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Am Nat. 2013 Mar;181(3):331-43. doi: 10.1086/669146. Epub 2013 Jan 18.

Density-dependent energy use contributes to the self-thinning relationship of cohorts.

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  • 1Evolution and Ecology Research Centre, and School of Biological, Earth and Environmental Science, University of New South Wales, Sydney, New South Wales 2052, Australia.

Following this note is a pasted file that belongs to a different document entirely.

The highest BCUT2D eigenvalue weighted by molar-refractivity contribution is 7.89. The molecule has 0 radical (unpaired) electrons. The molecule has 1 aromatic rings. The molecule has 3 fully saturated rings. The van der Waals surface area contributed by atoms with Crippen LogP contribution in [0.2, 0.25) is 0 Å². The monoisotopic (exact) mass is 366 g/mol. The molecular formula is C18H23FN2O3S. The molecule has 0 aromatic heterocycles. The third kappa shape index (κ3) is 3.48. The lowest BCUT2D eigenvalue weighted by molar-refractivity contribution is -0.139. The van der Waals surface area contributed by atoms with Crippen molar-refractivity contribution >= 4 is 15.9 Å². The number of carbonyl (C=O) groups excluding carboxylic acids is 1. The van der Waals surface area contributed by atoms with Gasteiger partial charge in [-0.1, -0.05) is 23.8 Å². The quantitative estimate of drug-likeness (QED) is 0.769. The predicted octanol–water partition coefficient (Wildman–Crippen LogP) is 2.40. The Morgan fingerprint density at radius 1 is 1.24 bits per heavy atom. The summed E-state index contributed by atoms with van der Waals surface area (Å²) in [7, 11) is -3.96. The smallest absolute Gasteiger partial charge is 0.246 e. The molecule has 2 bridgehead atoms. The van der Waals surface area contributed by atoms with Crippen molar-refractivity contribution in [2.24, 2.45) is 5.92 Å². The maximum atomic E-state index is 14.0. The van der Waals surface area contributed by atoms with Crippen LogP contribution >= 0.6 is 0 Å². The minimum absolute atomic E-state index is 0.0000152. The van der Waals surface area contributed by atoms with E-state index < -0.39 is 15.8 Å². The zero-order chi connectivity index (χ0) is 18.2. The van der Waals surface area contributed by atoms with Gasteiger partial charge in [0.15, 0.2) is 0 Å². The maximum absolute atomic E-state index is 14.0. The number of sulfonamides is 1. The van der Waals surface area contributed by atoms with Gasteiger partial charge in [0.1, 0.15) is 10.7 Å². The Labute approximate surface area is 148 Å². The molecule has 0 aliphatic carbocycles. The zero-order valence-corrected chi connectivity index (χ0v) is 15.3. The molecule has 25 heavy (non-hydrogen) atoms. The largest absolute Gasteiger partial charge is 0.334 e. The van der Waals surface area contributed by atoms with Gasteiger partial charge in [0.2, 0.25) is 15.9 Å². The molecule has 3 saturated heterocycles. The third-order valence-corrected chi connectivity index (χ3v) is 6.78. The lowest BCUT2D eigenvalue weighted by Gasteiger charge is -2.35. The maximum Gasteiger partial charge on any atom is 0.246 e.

In resource-limited populations, an increase in average body size can occur only with a decline in abundance. This is known as self-thinning, and the decline in abundance in food-limited populations is considered proportional to the scaling of metabolism with body mass. This popular hypothesis may be inaccurate, because self-thinning populations can also experience density-dependent competition, which could alter their energy use beyond the predictions of metabolic scaling. This study tested whether density-dependent competition has an energetic role in self-thinning, by manipulating the abundance of the fish Macquaria novemaculeata and tank size to partition the effects of competition from metabolic scaling. We found that self-thinning can be density dependent and that changes in intraspecific competition may be more influential than metabolic scaling on self-thinning relationships. The energetic mechanism we propose is that density-dependent competition causes variation in the allocation of energy to growth, which alters the energetic efficiency of self-thinning cohorts. The implication is that food-limited cohorts and populations with competitive strategies that encourage fast-growing individuals will have less body mass at equilibrium and higher mortality rates. This finding sheds light on the processes structuring populations and can be used to explain inconsistencies in the mass-abundance scaling of assemblages and communities (the energetic-equivalence rule).

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